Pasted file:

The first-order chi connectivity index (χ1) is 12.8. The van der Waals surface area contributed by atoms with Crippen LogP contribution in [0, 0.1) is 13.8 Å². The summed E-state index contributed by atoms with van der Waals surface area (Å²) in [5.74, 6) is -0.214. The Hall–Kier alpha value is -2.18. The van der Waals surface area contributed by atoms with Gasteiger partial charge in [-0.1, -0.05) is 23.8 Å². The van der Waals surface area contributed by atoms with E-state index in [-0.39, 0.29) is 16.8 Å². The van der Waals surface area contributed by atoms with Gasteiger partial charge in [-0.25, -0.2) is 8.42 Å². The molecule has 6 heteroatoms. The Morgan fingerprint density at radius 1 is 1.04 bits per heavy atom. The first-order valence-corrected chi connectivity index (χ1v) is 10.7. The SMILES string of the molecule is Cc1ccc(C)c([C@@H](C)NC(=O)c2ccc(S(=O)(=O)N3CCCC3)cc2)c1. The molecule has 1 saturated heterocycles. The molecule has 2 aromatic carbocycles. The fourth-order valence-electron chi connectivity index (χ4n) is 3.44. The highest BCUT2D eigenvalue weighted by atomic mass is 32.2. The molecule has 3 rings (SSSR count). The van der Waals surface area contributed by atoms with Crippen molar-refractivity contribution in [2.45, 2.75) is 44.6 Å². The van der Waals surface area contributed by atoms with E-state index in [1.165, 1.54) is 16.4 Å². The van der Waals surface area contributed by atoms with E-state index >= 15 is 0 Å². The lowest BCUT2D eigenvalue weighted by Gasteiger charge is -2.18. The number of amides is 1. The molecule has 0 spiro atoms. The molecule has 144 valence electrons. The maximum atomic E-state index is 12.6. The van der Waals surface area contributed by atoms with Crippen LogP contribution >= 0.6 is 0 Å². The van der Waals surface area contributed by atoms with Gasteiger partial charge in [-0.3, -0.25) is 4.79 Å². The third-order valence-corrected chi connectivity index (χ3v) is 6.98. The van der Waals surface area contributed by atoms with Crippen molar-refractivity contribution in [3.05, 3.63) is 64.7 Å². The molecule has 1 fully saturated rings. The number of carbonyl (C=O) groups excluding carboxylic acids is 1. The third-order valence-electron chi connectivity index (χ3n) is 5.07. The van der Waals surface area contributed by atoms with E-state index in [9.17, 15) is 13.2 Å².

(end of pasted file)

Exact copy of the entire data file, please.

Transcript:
The first-order chi connectivity index (χ1) is 12.8. The van der Waals surface area contributed by atoms with Crippen LogP contribution in [0, 0.1) is 13.8 Å². The summed E-state index contributed by atoms with van der Waals surface area (Å²) in [5.74, 6) is -0.214. The Hall–Kier alpha value is -2.18. The van der Waals surface area contributed by atoms with Gasteiger partial charge in [-0.1, -0.05) is 23.8 Å². The van der Waals surface area contributed by atoms with E-state index in [-0.39, 0.29) is 16.8 Å². The van der Waals surface area contributed by atoms with Gasteiger partial charge in [-0.25, -0.2) is 8.42 Å². The molecule has 6 heteroatoms. The Morgan fingerprint density at radius 1 is 1.04 bits per heavy atom. The first-order valence-corrected chi connectivity index (χ1v) is 10.7. The SMILES string of the molecule is Cc1ccc(C)c([C@@H](C)NC(=O)c2ccc(S(=O)(=O)N3CCCC3)cc2)c1. The molecule has 1 saturated heterocycles. The molecule has 2 aromatic carbocycles. The fourth-order valence-electron chi connectivity index (χ4n) is 3.44. The highest BCUT2D eigenvalue weighted by atomic mass is 32.2. The molecule has 3 rings (SSSR count). The van der Waals surface area contributed by atoms with Crippen molar-refractivity contribution in [2.45, 2.75) is 44.6 Å². The van der Waals surface area contributed by atoms with E-state index in [1.165, 1.54) is 16.4 Å². The van der Waals surface area contributed by atoms with E-state index >= 15 is 0 Å². The lowest BCUT2D eigenvalue weighted by Gasteiger charge is -2.18. The number of amides is 1. The molecule has 0 spiro atoms. The molecule has 144 valence electrons. The maximum atomic E-state index is 12.6. The van der Waals surface area contributed by atoms with Crippen LogP contribution >= 0.6 is 0 Å². The van der Waals surface area contributed by atoms with Gasteiger partial charge in [-0.3, -0.25) is 4.79 Å². The third-order valence-corrected chi connectivity index (χ3v) is 6.98. The van der Waals surface area contributed by atoms with Crippen molar-refractivity contribution in [3.05, 3.63) is 64.7 Å². The molecule has 1 fully saturated rings. The number of carbonyl (C=O) groups excluding carboxylic acids is 1. The third-order valence-electron chi connectivity index (χ3n) is 5.07. The van der Waals surface area contributed by atoms with E-state index in [9.17, 15) is 13.2 Å².